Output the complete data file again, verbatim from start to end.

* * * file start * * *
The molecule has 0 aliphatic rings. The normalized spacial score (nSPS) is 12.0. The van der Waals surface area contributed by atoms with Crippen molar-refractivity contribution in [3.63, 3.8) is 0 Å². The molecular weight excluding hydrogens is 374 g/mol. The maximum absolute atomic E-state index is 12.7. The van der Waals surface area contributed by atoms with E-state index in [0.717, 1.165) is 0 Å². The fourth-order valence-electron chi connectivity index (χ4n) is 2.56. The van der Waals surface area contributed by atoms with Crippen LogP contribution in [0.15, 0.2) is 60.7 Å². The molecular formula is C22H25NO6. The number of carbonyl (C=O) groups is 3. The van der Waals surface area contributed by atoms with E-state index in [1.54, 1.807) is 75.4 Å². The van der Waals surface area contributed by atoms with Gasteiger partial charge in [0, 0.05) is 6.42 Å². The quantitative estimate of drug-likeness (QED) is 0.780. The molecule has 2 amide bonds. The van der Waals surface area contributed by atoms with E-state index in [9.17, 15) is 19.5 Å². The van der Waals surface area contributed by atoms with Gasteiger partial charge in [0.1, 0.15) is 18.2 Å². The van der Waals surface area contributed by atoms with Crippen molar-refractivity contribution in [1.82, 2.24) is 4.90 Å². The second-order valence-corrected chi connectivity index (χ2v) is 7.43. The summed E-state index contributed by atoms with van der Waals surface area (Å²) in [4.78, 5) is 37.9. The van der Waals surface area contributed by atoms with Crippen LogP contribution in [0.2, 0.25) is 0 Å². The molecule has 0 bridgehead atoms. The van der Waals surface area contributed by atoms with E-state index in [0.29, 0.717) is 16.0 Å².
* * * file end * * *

The molecule has 0 aliphatic rings. The normalized spacial score (nSPS) is 12.0. The van der Waals surface area contributed by atoms with Crippen molar-refractivity contribution in [3.63, 3.8) is 0 Å². The molecular weight excluding hydrogens is 374 g/mol. The maximum absolute atomic E-state index is 12.7. The van der Waals surface area contributed by atoms with E-state index in [0.717, 1.165) is 0 Å². The fourth-order valence-electron chi connectivity index (χ4n) is 2.56. The van der Waals surface area contributed by atoms with Crippen LogP contribution in [0.15, 0.2) is 60.7 Å². The molecular formula is C22H25NO6. The number of carbonyl (C=O) groups is 3. The van der Waals surface area contributed by atoms with E-state index in [1.54, 1.807) is 75.4 Å². The van der Waals surface area contributed by atoms with Gasteiger partial charge in [0, 0.05) is 6.42 Å². The quantitative estimate of drug-likeness (QED) is 0.780. The molecule has 2 amide bonds. The van der Waals surface area contributed by atoms with E-state index in [9.17, 15) is 19.5 Å². The van der Waals surface area contributed by atoms with Gasteiger partial charge in [0.1, 0.15) is 18.2 Å². The van der Waals surface area contributed by atoms with Crippen molar-refractivity contribution in [1.82, 2.24) is 4.90 Å². The second-order valence-corrected chi connectivity index (χ2v) is 7.43. The summed E-state index contributed by atoms with van der Waals surface area (Å²) in [4.78, 5) is 37.9. The van der Waals surface area contributed by atoms with Crippen LogP contribution in [0.2, 0.25) is 0 Å². The molecule has 0 bridgehead atoms. The van der Waals surface area contributed by atoms with E-state index in [0.29, 0.717) is 16.0 Å².